Imitation Morphine Tablets in the Illicit Traffic
A series of examples of the ingenuity of the illicit trafficker in breaking the law.
Pages: 4 to 6
Creation Date: 1951/01/01
A series of examples of the ingenuity of the illicit trafficker in breaking the law.
The nature, supply, and distribution of drugs used for narcotic addiction have undergone many changes. One of the most evil was the change from the crude drugs, of which the worst was opium, to the purified, active principles and derivatives, such as morphine, heroin, and cocaine. Beneficent in medicine when used for the relief of pain and surcease from suffering, these same drugs, in their use by addicts, have brought misery, degradation, and crime, beyond telling.
A landmark in the struggle against narcotic addiction was the adoption of the "Convention for Limiting the Manufacture and Regulating the Distribution of Narcotic Drugs", also known as the 1931 Convention. Prior to that time, huge quantities of narcotic drugs, manufactured ostensibly for medical purposes, were escaping from control and were being used for the purpose of addiction.
The 1931 Convention has been very successful, but illicit dealers in narcotics have not ceased their activities. For a time, some factories shifted from country to country, setting themselves up where the laws were most lax and trying to maintain a semblance of legality while still pouring out a flood of narcotics into illicit channels. As successive countries adopted more stringent controls, these activities became more and more concealed. Broadly speaking, the manufacture of narcotic drugs in known factories is now limited to the legitimate medical and scientific needs of the world. There is some diversion to illicit purposes, of course, but this is no longer the main source of the narcotic "white drugs" of addiction, and is of minor importance compared to their manufacture in concealed, illicit laboratories.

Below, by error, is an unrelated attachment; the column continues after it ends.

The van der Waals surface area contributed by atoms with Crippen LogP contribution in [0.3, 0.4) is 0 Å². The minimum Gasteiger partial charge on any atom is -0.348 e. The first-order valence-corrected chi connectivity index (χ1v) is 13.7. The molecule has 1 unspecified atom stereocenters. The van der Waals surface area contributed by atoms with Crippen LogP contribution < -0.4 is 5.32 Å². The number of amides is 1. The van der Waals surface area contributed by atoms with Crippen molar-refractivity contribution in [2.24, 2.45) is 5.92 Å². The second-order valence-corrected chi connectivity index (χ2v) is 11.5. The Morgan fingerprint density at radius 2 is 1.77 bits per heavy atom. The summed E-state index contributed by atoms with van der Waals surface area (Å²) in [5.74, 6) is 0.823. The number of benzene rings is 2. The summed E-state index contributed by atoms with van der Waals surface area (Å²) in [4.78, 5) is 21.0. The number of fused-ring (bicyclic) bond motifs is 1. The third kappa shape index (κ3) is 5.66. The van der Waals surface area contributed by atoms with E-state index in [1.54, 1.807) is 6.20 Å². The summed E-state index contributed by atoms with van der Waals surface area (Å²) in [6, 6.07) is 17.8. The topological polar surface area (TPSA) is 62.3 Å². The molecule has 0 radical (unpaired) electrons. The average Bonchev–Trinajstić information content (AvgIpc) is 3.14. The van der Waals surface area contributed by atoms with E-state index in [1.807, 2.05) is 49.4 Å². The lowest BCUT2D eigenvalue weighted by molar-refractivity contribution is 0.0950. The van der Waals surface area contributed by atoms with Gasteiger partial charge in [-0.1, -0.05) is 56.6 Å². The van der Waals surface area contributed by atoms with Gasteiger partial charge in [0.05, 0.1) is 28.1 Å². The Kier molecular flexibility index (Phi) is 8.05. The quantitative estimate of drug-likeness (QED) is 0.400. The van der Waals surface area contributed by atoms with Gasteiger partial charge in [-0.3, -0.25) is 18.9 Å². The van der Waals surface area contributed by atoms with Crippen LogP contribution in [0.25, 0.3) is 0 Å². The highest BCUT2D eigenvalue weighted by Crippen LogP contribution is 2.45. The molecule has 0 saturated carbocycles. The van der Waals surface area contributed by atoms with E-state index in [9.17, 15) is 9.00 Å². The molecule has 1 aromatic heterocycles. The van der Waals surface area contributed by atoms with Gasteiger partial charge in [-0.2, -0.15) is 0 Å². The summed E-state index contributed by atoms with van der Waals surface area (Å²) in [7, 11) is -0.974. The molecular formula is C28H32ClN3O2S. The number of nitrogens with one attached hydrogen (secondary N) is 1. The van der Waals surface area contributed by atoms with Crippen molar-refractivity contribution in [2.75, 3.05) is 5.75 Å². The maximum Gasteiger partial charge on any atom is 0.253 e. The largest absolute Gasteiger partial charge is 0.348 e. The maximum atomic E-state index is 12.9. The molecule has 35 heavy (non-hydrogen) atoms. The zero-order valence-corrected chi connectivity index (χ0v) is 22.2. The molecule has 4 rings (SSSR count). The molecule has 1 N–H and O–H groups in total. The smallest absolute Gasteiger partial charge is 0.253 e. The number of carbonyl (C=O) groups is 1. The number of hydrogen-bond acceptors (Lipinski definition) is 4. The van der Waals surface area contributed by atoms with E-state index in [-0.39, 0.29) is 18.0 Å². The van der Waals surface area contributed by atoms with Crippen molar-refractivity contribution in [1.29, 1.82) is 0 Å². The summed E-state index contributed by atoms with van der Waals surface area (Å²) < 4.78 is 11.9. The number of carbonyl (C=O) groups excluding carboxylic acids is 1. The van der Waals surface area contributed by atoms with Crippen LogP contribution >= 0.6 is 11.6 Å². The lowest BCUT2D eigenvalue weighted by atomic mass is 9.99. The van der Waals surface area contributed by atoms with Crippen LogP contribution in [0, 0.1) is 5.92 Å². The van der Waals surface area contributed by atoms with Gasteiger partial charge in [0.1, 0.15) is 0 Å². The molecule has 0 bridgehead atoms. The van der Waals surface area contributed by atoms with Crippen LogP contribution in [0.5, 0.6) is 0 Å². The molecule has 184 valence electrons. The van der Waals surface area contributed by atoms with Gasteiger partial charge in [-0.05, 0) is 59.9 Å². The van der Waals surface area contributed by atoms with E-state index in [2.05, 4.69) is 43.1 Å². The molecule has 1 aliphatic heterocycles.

The drying up of many sources of supply and the tightening of controls all the way along the line, resulted in enormous increases in the price paid by addicts for drugs. Still the demand exceeds the supply, so that adulteration and dilution of the drug is quite general. In the United States, the principal drug of addiction is heroin but the pure salt of heroin is almost unknown in the illicit traffic. The most common adulterants are quinine, which is present more often than not, and procaine; in addition virtually every dealer who handles the drug illicitly takes his turn in diluting it with lactose (milk sugar), sucrose (ordinary powdered sugar), mannitol, or some other inert substance.